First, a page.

Monday, August 14, 2017

Garden Bloggers' Bloom Day in August

We are supposedly at the middle of our Rainy Season for this year! I remember rainy seasons in the past when it is difficult to go home in the afternoons, there are some flooding that punishes the commuters most specially the students. There are also days when even the government and private offices are closed to give safety for employees.

We all know that this season brings us lots of typhoons, that eventually gets harder through the years, supposedly because of climate change. We now have Signal #4, when previously the maximum typhoon is only Signal #3. However, these days we only get a few thunderstorms in the afternoons and a few typhoon from the Pacific Ocean. But most of them did not hit land surface. We should be thankful for the less typhoons, but we should also lament the lack of rains. The truth is we only get rains when there are typhoons, seemingly they are directly correlated. Suffice it to say that at present our plants still need rain, maybe not badly but yet they are wanting!

Despite the changes, we still get more blooms than during the dry season.

Impatiens balsamina has more flowers during rainy season

more Impatiens balsamina, also loved by some butterfly species

Top: Ixora javanica and Bottom: Ixora coccinea
They are both planted for the butterflies.


a kind of shrimp plant


Duranta erecta teeming with flowers for the butterflies

Thunbergia erecta


hippeastrum NOID

Hippeastrum reticulatum var striatifolium, the only hippeastrum blooming
continuously throught the year

Crinum zeylanicum has 3 flower buds

hedge of shrimp plant, Pachystachys lutea

Hoya campanulata

Hoya buotii purple

Hoya pubicorolla ssp. anthracina

Hoya benguetensis

 my hoya seedlings growing nicely with higher humidity around

the ferns

the grasses under the coconut trees




Monday, August 7, 2017

In Focus: Hoya 'Black Dragon'

Formerly called The Black Hoya

This hoya was collected from the forest of the Philippines just recently. It was first sold by the collector to foreign markets as Hoya pubicalyx 'Black Dragon'. The photo in the webside really has black corolla. A few attempts in getting it from the collector failed, but subsequent strategies let him sell me one already big plant. It was not cheap, i tell you! Of course, i almost begged him to sell me, so whatever price he quoted, i must pay. So that was the starting story of my 'Black Dragon'.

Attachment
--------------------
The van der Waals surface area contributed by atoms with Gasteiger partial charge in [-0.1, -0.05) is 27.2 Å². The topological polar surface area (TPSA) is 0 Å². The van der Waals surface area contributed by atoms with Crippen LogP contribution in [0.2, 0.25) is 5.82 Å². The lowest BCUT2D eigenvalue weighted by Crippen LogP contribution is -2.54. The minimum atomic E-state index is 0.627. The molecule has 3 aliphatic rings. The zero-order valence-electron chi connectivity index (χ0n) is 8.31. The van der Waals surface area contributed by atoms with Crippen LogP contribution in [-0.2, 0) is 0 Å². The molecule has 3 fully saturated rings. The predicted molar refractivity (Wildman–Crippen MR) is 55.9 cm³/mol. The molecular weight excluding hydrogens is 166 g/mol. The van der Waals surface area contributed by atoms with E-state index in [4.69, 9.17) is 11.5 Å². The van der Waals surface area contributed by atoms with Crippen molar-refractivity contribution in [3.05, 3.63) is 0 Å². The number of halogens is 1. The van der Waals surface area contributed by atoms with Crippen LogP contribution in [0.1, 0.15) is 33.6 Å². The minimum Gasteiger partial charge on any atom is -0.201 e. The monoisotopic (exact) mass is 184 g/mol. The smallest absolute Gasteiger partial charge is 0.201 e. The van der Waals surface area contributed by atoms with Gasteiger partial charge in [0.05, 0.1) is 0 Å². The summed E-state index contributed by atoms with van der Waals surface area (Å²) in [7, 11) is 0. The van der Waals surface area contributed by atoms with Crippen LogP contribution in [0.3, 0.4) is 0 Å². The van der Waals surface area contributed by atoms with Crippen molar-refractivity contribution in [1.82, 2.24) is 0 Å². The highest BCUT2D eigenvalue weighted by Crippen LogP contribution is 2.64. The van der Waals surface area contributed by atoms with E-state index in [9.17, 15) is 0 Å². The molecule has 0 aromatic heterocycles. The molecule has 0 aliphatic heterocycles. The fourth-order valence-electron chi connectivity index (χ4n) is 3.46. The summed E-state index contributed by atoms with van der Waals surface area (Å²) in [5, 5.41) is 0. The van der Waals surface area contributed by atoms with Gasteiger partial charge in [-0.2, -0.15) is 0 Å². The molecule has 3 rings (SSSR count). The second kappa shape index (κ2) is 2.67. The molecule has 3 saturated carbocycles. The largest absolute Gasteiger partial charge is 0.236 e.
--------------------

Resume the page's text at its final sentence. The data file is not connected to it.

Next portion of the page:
flowers starting to burst very obviously showing the pubescent inner corolla

After two long years with constant fertilizing and extra care, it gave me two umbels. The flowers are not as black as that in the collector's website, but it is blacker than most, i suppose. So the observation continued. After many months and lots of not very black corolla color, i read in some collectors abroad that theirs purchased from the same collector also did not appear as black. Some of them were disappointed thinking they were given the wrong species, as the color sometimes are more violet than black.

 the green pedicels
At least mine showed the same characteristics of other parameters except the fully black corolla. I also realized that it was not anymore having its original name, but already changed to Hoya pubicorolla subspecies anthracina. The author said that the original Hoya pubicalyx lectotypes were not existing as they were destroyed in WW II. If that is true or not, an authority still has to make another study and changes if ever that is really reliable. 

 top is almost maroon, while bottom is darker purple almost light black

 If you do not know that the previous 2 photos came from the same plant, you will say they are different! They are both from the same plant, but flowers from different months.

I have a theory that as time goes on the media becomes more acidic, changing the hue from bluish black to reddish. These pigments, being anthocyanins, are very susceptible to change in pH. So i am trying to bring back the black color by alkalinizing the media, however i am not at home most of the time, so it is not done competently. I hope i can do it more religiously when i will be staying at home longer. My color change are changing a bit, but not really very conclusive yet.

 Even the shapes of the individual flowers look different sometimes. Look at the above photo and compare it with the photo above it. They don't look the same, do you agree? But again, they came from the same plant. I know, they are all mine, i took all the photos with the same light setting. The hue differences are obvious to the naked eye in person.

The plant showing the shiny fully green leaves , veins not evident except the midrib. It grows luxuriantly vegetative with a few umbels when fully mature. The good thing here is the continuous flowering once it started, not many simultaneous umbels but continuously. 

The details of the botanical descriptions are here: Kloppenburg, RDK. Hoya New, vol. 1-2, Dec 2013.


Friday, August 4, 2017

Self Supporting Orchids

These Vanda orchids have been on the ground for many years. They seem to be dying in our dry season and rejuvenate again when the rains come. After 2 months of rains, they produce again some inspiring lovely flowers that stay there for 2-4 weeks. They are like ephemerals.






This one is not Vanda but Phalaenopsis schilleriana, native to the Philippines.